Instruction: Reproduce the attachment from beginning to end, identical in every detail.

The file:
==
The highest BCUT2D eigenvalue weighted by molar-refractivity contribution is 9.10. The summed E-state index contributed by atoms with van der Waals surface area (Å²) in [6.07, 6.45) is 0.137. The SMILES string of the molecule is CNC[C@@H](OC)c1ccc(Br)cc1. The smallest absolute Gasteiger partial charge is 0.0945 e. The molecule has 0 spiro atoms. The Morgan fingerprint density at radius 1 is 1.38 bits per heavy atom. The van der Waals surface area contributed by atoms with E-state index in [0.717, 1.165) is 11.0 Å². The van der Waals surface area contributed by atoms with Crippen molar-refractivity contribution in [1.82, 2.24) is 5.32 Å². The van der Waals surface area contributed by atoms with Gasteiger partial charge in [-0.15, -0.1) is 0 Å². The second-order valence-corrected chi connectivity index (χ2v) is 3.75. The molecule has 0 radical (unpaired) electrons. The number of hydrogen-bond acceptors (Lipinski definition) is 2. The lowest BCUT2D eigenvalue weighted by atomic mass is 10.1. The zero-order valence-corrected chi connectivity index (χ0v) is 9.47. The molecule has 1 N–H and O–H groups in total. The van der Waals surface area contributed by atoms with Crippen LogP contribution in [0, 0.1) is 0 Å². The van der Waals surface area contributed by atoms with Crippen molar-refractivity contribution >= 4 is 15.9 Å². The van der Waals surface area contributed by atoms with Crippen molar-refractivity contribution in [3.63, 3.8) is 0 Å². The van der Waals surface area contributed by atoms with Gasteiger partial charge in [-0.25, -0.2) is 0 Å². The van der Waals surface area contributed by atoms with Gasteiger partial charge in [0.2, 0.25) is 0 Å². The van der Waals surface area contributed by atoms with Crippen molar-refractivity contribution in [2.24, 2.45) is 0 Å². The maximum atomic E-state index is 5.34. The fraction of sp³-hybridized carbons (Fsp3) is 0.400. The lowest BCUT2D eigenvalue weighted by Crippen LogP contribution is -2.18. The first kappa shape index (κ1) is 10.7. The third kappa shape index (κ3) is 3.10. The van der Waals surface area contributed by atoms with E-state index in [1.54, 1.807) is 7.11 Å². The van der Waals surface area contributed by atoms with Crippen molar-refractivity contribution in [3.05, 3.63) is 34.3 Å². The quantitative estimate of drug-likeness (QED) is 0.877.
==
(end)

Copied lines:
The highest BCUT2D eigenvalue weighted by molar-refractivity contribution is 9.10. The summed E-state index contributed by atoms with van der Waals surface area (Å²) in [6.07, 6.45) is 0.137. The SMILES string of the molecule is CNC[C@@H](OC)c1ccc(Br)cc1. The smallest absolute Gasteiger partial charge is 0.0945 e. The molecule has 0 spiro atoms. The Morgan fingerprint density at radius 1 is 1.38 bits per heavy atom. The van der Waals surface area contributed by atoms with E-state index in [0.717, 1.165) is 11.0 Å². The van der Waals surface area contributed by atoms with Crippen molar-refractivity contribution in [1.82, 2.24) is 5.32 Å². The van der Waals surface area contributed by atoms with Gasteiger partial charge in [-0.15, -0.1) is 0 Å². The second-order valence-corrected chi connectivity index (χ2v) is 3.75. The molecule has 0 radical (unpaired) electrons. The number of hydrogen-bond acceptors (Lipinski definition) is 2. The lowest BCUT2D eigenvalue weighted by atomic mass is 10.1. The zero-order valence-corrected chi connectivity index (χ0v) is 9.47. The molecule has 1 N–H and O–H groups in total. The van der Waals surface area contributed by atoms with Crippen LogP contribution in [0, 0.1) is 0 Å². The van der Waals surface area contributed by atoms with Crippen molar-refractivity contribution >= 4 is 15.9 Å². The van der Waals surface area contributed by atoms with Crippen molar-refractivity contribution in [3.63, 3.8) is 0 Å². The van der Waals surface area contributed by atoms with Gasteiger partial charge in [-0.25, -0.2) is 0 Å². The van der Waals surface area contributed by atoms with Gasteiger partial charge in [0.2, 0.25) is 0 Å². The van der Waals surface area contributed by atoms with Crippen molar-refractivity contribution in [2.24, 2.45) is 0 Å². The maximum atomic E-state index is 5.34. The fraction of sp³-hybridized carbons (Fsp3) is 0.400. The lowest BCUT2D eigenvalue weighted by Crippen LogP contribution is -2.18. The first kappa shape index (κ1) is 10.7. The third kappa shape index (κ3) is 3.10. The van der Waals surface area contributed by atoms with E-state index in [1.54, 1.807) is 7.11 Å². The van der Waals surface area contributed by atoms with Crippen molar-refractivity contribution in [3.05, 3.63) is 34.3 Å². The quantitative estimate of drug-likeness (QED) is 0.877.